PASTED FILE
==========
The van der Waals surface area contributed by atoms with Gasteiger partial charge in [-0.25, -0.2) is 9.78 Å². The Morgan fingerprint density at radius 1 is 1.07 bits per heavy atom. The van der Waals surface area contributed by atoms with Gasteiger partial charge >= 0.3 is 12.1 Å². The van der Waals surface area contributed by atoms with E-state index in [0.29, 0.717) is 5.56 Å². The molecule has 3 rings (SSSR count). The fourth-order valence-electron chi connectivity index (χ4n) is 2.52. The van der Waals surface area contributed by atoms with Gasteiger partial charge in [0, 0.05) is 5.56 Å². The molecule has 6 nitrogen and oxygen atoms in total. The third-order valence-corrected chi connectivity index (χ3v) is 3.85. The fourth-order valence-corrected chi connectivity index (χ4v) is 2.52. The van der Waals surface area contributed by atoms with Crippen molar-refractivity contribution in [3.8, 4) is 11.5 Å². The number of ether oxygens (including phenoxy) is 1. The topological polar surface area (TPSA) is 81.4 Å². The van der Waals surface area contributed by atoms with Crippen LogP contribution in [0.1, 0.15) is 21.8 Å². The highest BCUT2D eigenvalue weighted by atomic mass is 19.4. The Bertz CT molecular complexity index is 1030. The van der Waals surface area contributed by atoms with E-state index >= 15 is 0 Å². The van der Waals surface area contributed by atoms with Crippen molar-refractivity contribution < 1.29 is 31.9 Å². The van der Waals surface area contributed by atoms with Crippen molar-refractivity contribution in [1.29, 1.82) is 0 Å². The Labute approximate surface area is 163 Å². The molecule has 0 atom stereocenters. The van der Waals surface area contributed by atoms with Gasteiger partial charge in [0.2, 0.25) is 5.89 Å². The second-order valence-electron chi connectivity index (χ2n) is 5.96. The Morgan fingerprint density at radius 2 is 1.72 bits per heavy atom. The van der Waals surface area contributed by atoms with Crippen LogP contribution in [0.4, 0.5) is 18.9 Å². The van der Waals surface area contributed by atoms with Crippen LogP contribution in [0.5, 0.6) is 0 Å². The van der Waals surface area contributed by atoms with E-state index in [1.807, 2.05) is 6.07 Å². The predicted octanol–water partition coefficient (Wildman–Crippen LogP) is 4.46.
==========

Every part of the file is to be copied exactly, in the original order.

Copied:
The van der Waals surface area contributed by atoms with Gasteiger partial charge in [-0.25, -0.2) is 9.78 Å². The Morgan fingerprint density at radius 1 is 1.07 bits per heavy atom. The van der Waals surface area contributed by atoms with Gasteiger partial charge >= 0.3 is 12.1 Å². The van der Waals surface area contributed by atoms with E-state index in [0.29, 0.717) is 5.56 Å². The molecule has 3 rings (SSSR count). The fourth-order valence-electron chi connectivity index (χ4n) is 2.52. The van der Waals surface area contributed by atoms with Gasteiger partial charge in [0, 0.05) is 5.56 Å². The molecule has 6 nitrogen and oxygen atoms in total. The third-order valence-corrected chi connectivity index (χ3v) is 3.85. The fourth-order valence-corrected chi connectivity index (χ4v) is 2.52. The van der Waals surface area contributed by atoms with Crippen molar-refractivity contribution in [3.8, 4) is 11.5 Å². The number of ether oxygens (including phenoxy) is 1. The topological polar surface area (TPSA) is 81.4 Å². The van der Waals surface area contributed by atoms with Crippen LogP contribution in [0.1, 0.15) is 21.8 Å². The highest BCUT2D eigenvalue weighted by atomic mass is 19.4. The Bertz CT molecular complexity index is 1030. The van der Waals surface area contributed by atoms with E-state index >= 15 is 0 Å². The van der Waals surface area contributed by atoms with Crippen molar-refractivity contribution < 1.29 is 31.9 Å². The van der Waals surface area contributed by atoms with Crippen molar-refractivity contribution in [1.29, 1.82) is 0 Å². The Labute approximate surface area is 163 Å². The molecule has 0 atom stereocenters. The van der Waals surface area contributed by atoms with Gasteiger partial charge in [0.2, 0.25) is 5.89 Å². The second-order valence-electron chi connectivity index (χ2n) is 5.96. The Morgan fingerprint density at radius 2 is 1.72 bits per heavy atom. The van der Waals surface area contributed by atoms with Crippen LogP contribution in [0.4, 0.5) is 18.9 Å². The van der Waals surface area contributed by atoms with Crippen LogP contribution in [0.5, 0.6) is 0 Å². The van der Waals surface area contributed by atoms with E-state index in [1.807, 2.05) is 6.07 Å². The predicted octanol–water partition coefficient (Wildman–Crippen LogP) is 4.46.